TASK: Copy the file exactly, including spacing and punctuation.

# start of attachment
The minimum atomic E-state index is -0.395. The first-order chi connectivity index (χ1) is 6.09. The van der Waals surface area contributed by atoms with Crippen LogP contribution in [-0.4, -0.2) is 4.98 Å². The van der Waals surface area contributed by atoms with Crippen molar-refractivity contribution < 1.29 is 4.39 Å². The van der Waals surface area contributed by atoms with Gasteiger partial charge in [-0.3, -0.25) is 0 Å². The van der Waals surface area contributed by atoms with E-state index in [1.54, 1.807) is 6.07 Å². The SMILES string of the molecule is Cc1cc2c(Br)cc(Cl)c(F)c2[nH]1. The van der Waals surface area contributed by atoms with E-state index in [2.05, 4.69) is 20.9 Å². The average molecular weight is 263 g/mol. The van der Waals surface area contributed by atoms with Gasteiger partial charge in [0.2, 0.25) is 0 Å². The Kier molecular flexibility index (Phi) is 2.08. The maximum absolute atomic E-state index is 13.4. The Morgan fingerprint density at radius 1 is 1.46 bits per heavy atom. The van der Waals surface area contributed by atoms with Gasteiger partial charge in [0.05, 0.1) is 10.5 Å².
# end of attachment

The minimum atomic E-state index is -0.395. The first-order chi connectivity index (χ1) is 6.09. The van der Waals surface area contributed by atoms with Crippen LogP contribution in [-0.4, -0.2) is 4.98 Å². The van der Waals surface area contributed by atoms with Crippen molar-refractivity contribution < 1.29 is 4.39 Å². The van der Waals surface area contributed by atoms with Gasteiger partial charge in [-0.3, -0.25) is 0 Å². The van der Waals surface area contributed by atoms with E-state index in [1.54, 1.807) is 6.07 Å². The SMILES string of the molecule is Cc1cc2c(Br)cc(Cl)c(F)c2[nH]1. The van der Waals surface area contributed by atoms with E-state index in [2.05, 4.69) is 20.9 Å². The average molecular weight is 263 g/mol. The van der Waals surface area contributed by atoms with Gasteiger partial charge in [0.2, 0.25) is 0 Å². The Kier molecular flexibility index (Phi) is 2.08. The maximum absolute atomic E-state index is 13.4. The Morgan fingerprint density at radius 1 is 1.46 bits per heavy atom. The van der Waals surface area contributed by atoms with Gasteiger partial charge in [0.05, 0.1) is 10.5 Å².